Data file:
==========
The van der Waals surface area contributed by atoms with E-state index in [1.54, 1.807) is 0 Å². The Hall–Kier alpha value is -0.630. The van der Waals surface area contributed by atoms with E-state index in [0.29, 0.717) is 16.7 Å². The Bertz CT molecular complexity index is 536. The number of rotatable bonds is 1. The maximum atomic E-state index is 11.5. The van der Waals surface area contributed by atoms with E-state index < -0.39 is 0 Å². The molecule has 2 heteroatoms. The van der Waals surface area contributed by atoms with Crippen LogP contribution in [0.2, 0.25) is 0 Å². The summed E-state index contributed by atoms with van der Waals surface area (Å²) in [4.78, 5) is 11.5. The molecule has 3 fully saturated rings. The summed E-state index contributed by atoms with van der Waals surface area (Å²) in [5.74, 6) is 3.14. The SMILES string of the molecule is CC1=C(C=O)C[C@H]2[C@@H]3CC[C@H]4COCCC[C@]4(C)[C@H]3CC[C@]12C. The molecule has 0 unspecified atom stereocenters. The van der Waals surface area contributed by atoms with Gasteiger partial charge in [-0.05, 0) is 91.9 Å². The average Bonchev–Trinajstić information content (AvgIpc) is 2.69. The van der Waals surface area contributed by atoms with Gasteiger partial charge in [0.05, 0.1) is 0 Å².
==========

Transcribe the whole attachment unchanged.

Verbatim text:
The van der Waals surface area contributed by atoms with E-state index in [1.54, 1.807) is 0 Å². The Hall–Kier alpha value is -0.630. The van der Waals surface area contributed by atoms with E-state index in [0.29, 0.717) is 16.7 Å². The Bertz CT molecular complexity index is 536. The number of rotatable bonds is 1. The maximum atomic E-state index is 11.5. The van der Waals surface area contributed by atoms with E-state index < -0.39 is 0 Å². The molecule has 2 heteroatoms. The van der Waals surface area contributed by atoms with Crippen LogP contribution in [0.2, 0.25) is 0 Å². The summed E-state index contributed by atoms with van der Waals surface area (Å²) in [4.78, 5) is 11.5. The molecule has 3 fully saturated rings. The summed E-state index contributed by atoms with van der Waals surface area (Å²) in [5.74, 6) is 3.14. The SMILES string of the molecule is CC1=C(C=O)C[C@H]2[C@@H]3CC[C@H]4COCCC[C@]4(C)[C@H]3CC[C@]12C. The molecule has 0 unspecified atom stereocenters. The van der Waals surface area contributed by atoms with Gasteiger partial charge in [-0.05, 0) is 91.9 Å². The average Bonchev–Trinajstić information content (AvgIpc) is 2.69. The van der Waals surface area contributed by atoms with Gasteiger partial charge in [0.05, 0.1) is 0 Å².